Concert Review: James Gray Tribute
August 19, 2013, The Dakota Tavern; Toronto, Ontario, Canada
By David McPherson
When a musical soul is taken from this earth, does anybody hear?
In the case of former Blue Rodeo keyboardist James Gray — who passed away on August 5, 2013 of a fatal heart attack at age 52 — the answer is a resounding yes.
For the past two weeks, the sad news of Gray’s death echoed throughout the Canadian music community. It hung like a dark cloud in the music bars he played. The list of souls he touched is endless. On Monday night, many of these friends, family, former bandmates, and fans, bared their souls and paid tribute to Gray at Toronto’s favorite musicians’ hangout: The Dakota Tavern.
A touch of “Gray” witnessed this tribute as his accordion (photo above) stood watch throughout, perched atop the Dakota’s house piano.
The doors opened at 7 p.m. The music started not long after. By 8:30 p.m., the venue was already at capacity. The musical tributes did not stop until the wee hours.
Derek Downham, The Beauties’ drummer, along with Glenn Milchem, Blue Rodeo’s timekeeper, co-organized the event. Downham also served as the evening’s MC. The proceeds from the $10 cover charge, along with sales of Steamwhistle, are being donated to SHINE (Jim Fay Music Bursary) in Gray’s memory. Monday was the first of a two-night affair.
For the next seven hours, friends, family, and music-lovers paid their respects to this musical soul taken too soon. Everyone had a Gray story to tell and a few songs to share; there were too many performers to name drop them all here. The diversity of the night’s music – from classic rock to reggae, country-soul to folk – showed the versatility of the keyboardist’s talents and the variety of genres and music scenes he touched.
Daniel Joseph (Sugarlips), dressed all in black, was one of the early acts. The one-man band let his various harmonicas do the talking: playing harp solos to many classic rock songs backed by a drum machine.
A little later, The Doorsmen – a Doors cover band that Gray played with – paid him tribute with some classic rock, offering note-for-note versions of “Light My Fire” and “Riders on the Storm.”
The Gray Brothers were another early evening highlight. One of his brothers penned a song for James in less than an hour after learning of his sibling’s sudden death; he offered it on this night. The tune, “Sweet Brother James,” was a take on the James Taylor classic “Sweet Baby James.” The heartfelt lyrics from the chorus sums up this admiration for his lost brother.
“Goodnight Sweet Brother James/You can now safely rest on a bed of success.” The boisterous crowd, until then engaged in recalling their own Gray memories crammed against the bar, got quiet to listen to this ode.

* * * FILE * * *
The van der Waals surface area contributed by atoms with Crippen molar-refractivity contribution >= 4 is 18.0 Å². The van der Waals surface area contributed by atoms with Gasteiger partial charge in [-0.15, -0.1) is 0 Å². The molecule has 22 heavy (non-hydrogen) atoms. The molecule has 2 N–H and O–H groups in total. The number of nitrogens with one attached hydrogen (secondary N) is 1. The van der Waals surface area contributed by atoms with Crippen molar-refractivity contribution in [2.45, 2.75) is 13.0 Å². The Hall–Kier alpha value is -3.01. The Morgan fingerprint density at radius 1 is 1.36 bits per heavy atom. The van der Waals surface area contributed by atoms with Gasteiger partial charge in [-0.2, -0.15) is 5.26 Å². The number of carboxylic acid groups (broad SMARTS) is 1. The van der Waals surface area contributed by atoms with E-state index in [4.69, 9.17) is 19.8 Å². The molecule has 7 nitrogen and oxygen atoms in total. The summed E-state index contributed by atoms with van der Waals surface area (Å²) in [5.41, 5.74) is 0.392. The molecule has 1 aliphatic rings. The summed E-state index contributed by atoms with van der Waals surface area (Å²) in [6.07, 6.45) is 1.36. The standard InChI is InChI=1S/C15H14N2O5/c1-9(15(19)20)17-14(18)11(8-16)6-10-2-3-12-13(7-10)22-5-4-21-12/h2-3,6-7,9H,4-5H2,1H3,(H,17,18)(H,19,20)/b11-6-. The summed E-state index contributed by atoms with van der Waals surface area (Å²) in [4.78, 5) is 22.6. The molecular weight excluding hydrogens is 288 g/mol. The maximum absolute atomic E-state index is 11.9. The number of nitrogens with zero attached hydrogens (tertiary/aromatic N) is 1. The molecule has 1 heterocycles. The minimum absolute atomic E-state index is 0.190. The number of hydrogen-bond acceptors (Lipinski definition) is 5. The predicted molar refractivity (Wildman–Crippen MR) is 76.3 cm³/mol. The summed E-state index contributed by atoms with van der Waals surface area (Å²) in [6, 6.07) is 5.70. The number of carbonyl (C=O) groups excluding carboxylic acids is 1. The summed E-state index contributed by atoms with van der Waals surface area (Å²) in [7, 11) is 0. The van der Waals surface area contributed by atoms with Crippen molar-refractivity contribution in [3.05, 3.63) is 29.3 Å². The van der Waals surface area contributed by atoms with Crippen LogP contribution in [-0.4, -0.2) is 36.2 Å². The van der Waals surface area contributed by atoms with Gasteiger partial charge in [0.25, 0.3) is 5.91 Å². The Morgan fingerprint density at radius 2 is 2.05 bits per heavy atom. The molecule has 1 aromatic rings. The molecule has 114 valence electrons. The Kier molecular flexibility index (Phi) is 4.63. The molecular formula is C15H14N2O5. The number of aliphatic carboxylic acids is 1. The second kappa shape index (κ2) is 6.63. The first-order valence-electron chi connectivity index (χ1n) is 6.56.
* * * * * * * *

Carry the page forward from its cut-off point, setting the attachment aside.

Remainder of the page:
Shortly after 11:30, the family tribute portion of the show continued when 1960s folk band The Travellers took the stage. Led by Gray’s dad Jerry on banjo and lead vocals, the veteran musicians got the packed house singing along to their Canadian version of Woody Guthrie’s classic “This Land is Your Land,” and to Bob Dylan’s anthem “Blowin’ in the Wind.” They closed their energetic set with a cover of the title cut from Tom Paxton’s debut record “Ramblin’ Boy.”
Greg Keelor (pictured below), the co-founder and frontman of Blue Rodeo, along with Jim Cuddy, took the stage around 12:30 p.m. He revealed that over the years he and Gray had smoked more than 1,000 joints in each others company.
Keeler proceeded to lit a joint on stage in honor of his departed friend. A haunting rendition of The Talking Heads’ “Heaven is a Place Where Nothing Ever Happens,” followed.
After Keelor left, the rest of his Blue Rodeo bandmates: Jim Cuddy, Colin Cripps, Bazil Donovan, Milchem, and current keyboardist Michael Boguski, took his place to sing a couple of songs. Justin Rutledge even joined them for a rousing rendition of “Train Leaves Here This Morning.”
The night’s finale was left to NQ Arbuckle who was joined by friend and Six Shooter Records label mate Luke Doucet. Those who remained danced under the mirror ball and got lost in the music for a while longer.
Doucet, wielding his famed Gretsch White Falcon, scorched through his own “Blood’s Too Rich,” and played along to many of NQ Arbuckle’s songs. Miranda Mulholland joined on fiddle for the last few tunes. The set ended with a final sing-a-long to “Goodnight Irene New Year’s Eve.”
While his accordion remained on the top of the piano long after the last patron left as a physical reminder of the musician’s death, somewhere up there James Gray is surely smiling, content knowing his musical influence on the Canadian music community will long live on.